"There is no doubt that when this is over, there will be retailers that were just making it along ... trying to survive. Those retailers that were on the bubble — I fully expect a number of those retailers to be gone," Ghermezian said.
"They cannot handle having no income coming in," he said. "And some of them are furloughing. It is a very difficult time. I fully expect there will be records set for retailers' closing [in 2020]. This virus has exacerbated that situation. A lot of retailers aren't going to reopen."
Ghermezian said no retailers have backed out of American Dream to date. The property is slated to have a Saks Fifth Avenue department store in the luxury wing, along with a variety of high- and low-end retailers including Ulta, Lululemon and Old Navy.
Now, instead of adding even more apparel and shoe stores, American Dream will have a trampoline park and one-of-a-kind, Instagram-worthy museums, where visitors can pay to spend an afternoon exploring themed rooms with extravagant props and backdrops, Ghermezian said, citing these as two examples of what is to come post-COVID-19.
American Dream is also zoned for 3,500 hotel rooms, with plans to construct several hotels that will connect directly to the rest of the project via skybridges. The hotel operators have not yet been announced.
The purpose of adding this space, according to Ghermezian, is to give out-of-town visitors easy access and room to spend a night or two during their excursions.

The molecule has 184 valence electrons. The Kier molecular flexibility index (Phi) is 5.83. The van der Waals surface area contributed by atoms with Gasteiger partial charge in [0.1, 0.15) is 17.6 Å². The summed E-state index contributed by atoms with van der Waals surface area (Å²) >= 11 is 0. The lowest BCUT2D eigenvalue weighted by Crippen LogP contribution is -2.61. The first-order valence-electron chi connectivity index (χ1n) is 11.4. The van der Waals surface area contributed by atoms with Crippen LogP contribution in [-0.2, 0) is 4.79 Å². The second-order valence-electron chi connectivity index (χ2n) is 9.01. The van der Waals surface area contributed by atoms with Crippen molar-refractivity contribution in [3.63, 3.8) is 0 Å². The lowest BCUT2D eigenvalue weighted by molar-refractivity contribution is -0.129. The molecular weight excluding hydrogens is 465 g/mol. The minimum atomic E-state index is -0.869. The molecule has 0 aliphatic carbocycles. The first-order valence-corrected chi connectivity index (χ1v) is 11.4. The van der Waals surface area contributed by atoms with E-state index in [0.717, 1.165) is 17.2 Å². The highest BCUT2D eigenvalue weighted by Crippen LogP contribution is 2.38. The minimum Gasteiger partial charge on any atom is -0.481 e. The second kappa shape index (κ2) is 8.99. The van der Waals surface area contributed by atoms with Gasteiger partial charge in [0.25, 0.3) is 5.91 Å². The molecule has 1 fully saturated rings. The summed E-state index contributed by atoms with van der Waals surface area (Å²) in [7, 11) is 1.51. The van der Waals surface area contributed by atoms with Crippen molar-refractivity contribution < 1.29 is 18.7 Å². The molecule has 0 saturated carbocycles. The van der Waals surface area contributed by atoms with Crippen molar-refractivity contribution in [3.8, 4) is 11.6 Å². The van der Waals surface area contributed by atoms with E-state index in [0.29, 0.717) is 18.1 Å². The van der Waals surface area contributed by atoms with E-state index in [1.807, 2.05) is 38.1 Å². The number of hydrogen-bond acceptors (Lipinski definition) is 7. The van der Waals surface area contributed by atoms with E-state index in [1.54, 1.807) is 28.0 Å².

To be sure, after living for weeks — or months — in social isolation, being advised to wear face masks and ordered to stay at minimum 6 feet away from anyone else, it will likely take many consumers additional time to ease back into day-to-day life, as they remember it, before coronavirus.
Also, many people are being put out of work — either temporarily furloughed or permanently laid off — by closures related to the outbreak.
The wave of Americans looking for unemployment insurance skyrocketed at the end of March, as more than 6.6 million new claims were filed, bringing the total of Americans who have filed to roughly 10 million over the most recent two weeks, according to the Labor Department. And the unemployment rate in the U.S. has risen to 4.4% — from 3.5% — its highest level since August 2017.
But the situation will grow much worse before it gets better, according to analysts. Goldman Sachs has forecast that the unemployment rate will peak at around 15% later this year.
"I think it will take a while for people to get comfortable," Mizuho Securities analyst Haendel St. Juste said about consumers going back to America's malls.
Until recently, it has been in commercial real estate landlords' best interests to bring "experiences" to malls, St. Juste said. "But now experiential equals human risk. Humans are not going to the mall."
"In theory, yes, it's still a good idea to build assets with things people cannot do online," he added. "Ultimately we will see fewer malls."
Skeptics also still abound that American Dream will ever be 100% completed. Mall of America owner Triple Five Group took over the project, when it was named Xanadu, in 2011. Construction has been stalled and restarted on and off for years. Opening dates have been pushed back. The coronavirus has drawn out, even further, an already extensive timeline.